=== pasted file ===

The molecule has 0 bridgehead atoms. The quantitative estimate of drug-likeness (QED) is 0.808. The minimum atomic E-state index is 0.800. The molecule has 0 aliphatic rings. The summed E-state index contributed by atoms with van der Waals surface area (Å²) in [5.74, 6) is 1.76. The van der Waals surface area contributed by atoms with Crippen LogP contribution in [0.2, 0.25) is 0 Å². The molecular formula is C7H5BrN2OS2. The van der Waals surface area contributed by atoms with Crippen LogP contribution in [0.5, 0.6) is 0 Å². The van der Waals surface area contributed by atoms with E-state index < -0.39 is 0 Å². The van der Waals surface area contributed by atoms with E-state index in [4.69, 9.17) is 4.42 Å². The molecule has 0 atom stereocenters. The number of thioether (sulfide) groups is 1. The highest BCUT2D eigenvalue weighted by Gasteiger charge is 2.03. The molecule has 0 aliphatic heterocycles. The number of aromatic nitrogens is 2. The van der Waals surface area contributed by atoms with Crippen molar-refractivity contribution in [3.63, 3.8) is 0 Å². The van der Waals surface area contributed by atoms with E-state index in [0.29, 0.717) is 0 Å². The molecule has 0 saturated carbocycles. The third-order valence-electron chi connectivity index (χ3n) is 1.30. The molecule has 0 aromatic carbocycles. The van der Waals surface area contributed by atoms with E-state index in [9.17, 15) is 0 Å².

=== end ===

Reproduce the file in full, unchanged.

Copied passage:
The molecule has 0 bridgehead atoms. The quantitative estimate of drug-likeness (QED) is 0.808. The minimum atomic E-state index is 0.800. The molecule has 0 aliphatic rings. The summed E-state index contributed by atoms with van der Waals surface area (Å²) in [5.74, 6) is 1.76. The van der Waals surface area contributed by atoms with Crippen LogP contribution in [0.2, 0.25) is 0 Å². The molecular formula is C7H5BrN2OS2. The van der Waals surface area contributed by atoms with Crippen LogP contribution in [0.5, 0.6) is 0 Å². The van der Waals surface area contributed by atoms with E-state index < -0.39 is 0 Å². The van der Waals surface area contributed by atoms with E-state index in [4.69, 9.17) is 4.42 Å². The molecule has 0 atom stereocenters. The number of thioether (sulfide) groups is 1. The highest BCUT2D eigenvalue weighted by Gasteiger charge is 2.03. The molecule has 0 aliphatic heterocycles. The number of aromatic nitrogens is 2. The van der Waals surface area contributed by atoms with Crippen molar-refractivity contribution in [3.63, 3.8) is 0 Å². The van der Waals surface area contributed by atoms with E-state index in [0.29, 0.717) is 0 Å². The molecule has 0 saturated carbocycles. The third-order valence-electron chi connectivity index (χ3n) is 1.30. The molecule has 0 aromatic carbocycles. The van der Waals surface area contributed by atoms with E-state index in [9.17, 15) is 0 Å².